ABC News' Amy Walter ( @amyewalter ) reports:
Given that Rep. Jason Chaffetz, R-Utah, and Rep. Jeff Duncan, R-S.C., both voted against the first version of the debt-ceiling legislation, it’s not all that surprising that both told ABC’s “Top Line” today that they are voting against the latest negotiated deal.
Chaffetz told us that he “can’t support it,” while Duncan said his “analysis of the plan is something I can't support.”
Even so, both believe that the Tea Party came out a winner in the process.
Chaffetz: “The fact that we're now having a serious discussion about debts where we're talking about cutting spending, that there's no tax increases that we're talking about right now, that's a huge, at least moral victory, I think, or a lot of fiscal conservatives that were concerned about the financial health of this country.”
Duncan: “I can go back to my state and say that we as the 87 freshmen Republicans or the Tea Party, whatever you want to call us, had an impact on this process and we got us talking about cuts to government spending. We're talking about deficit reduction. We're talking about the nation's debt, and we're talking about getting our fiscal house in order.”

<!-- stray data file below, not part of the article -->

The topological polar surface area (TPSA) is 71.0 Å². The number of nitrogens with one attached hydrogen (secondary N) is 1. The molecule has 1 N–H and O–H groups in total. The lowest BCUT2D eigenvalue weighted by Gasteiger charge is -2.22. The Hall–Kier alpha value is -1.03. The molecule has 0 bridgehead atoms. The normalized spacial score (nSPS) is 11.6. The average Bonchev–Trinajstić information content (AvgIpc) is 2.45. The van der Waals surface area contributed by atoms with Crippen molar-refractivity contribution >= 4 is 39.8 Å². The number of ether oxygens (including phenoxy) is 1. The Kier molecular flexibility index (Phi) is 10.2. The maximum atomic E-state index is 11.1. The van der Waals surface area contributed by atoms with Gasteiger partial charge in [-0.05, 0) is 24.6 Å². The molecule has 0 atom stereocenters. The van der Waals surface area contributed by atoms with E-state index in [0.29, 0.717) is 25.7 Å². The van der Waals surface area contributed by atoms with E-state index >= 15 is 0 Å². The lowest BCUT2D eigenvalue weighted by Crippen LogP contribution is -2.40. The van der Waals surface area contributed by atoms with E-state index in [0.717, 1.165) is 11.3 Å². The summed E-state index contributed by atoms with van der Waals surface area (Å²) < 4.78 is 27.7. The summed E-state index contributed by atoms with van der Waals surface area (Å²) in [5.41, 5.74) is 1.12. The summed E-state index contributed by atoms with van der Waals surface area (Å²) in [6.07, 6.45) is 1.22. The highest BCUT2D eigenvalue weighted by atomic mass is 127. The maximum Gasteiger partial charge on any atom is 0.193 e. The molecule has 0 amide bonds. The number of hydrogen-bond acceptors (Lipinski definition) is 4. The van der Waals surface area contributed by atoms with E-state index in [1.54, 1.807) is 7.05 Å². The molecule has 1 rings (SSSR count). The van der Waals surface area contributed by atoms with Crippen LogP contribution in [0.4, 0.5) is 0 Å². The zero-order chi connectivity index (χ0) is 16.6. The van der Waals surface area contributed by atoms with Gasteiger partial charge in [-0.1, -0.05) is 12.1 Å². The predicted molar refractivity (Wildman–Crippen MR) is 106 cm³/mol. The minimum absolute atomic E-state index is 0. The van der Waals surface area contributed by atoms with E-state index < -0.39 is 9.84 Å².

So given the success that these fiscal conservatives have had on the debate in Washington, why can’t they support a final deal?
For Chaffetz, one big sticking point was the creation of a so-called super committee, a bipartisan group of 12 lawmakers who are charged with identifying another $1.5 trillion of deficit reductions.
“I really don't like the commission,” Chaffetz told “TopLine." “You're centralizing power in 12 people. I don't know what they're going to come up with. We already have a bipartisan commission: It's called the United States House of Representatives and the United States Senate. It ought to be able to work its will, and so I'm not a fan of the commission, and I am a huge fan of the balanced budget amendment, and that's really the direction. I think if we want a solution -- not just a deal -- we really have to gravitate towards a balanced budget amendment, and I think it would get broad bipartisan support.”
Duncan cited the lack of a balanced budget provision and real serious deficit reductions as the key reasons for his “No” vote.
“We're talking about adding $2.4 trillion to the nation's debt just in the next two tranches or the next two debt-ceiling increases,” Duncan said. “We're spending a trillion and a half more than we're bringing in and the math I did with the cuts and the programs in this particular piece of legislation we're still going to be about $1.2, 1.25 trillion in deficit spending going forward from this, and so we've got to address the deficit spending.”
Even though he’s voting against it, however, Chaffetz believes that “a lot of Republicans, if not most Republicans, will support” the bill.
A vote in the House is expected sometime after 6 p.m. today.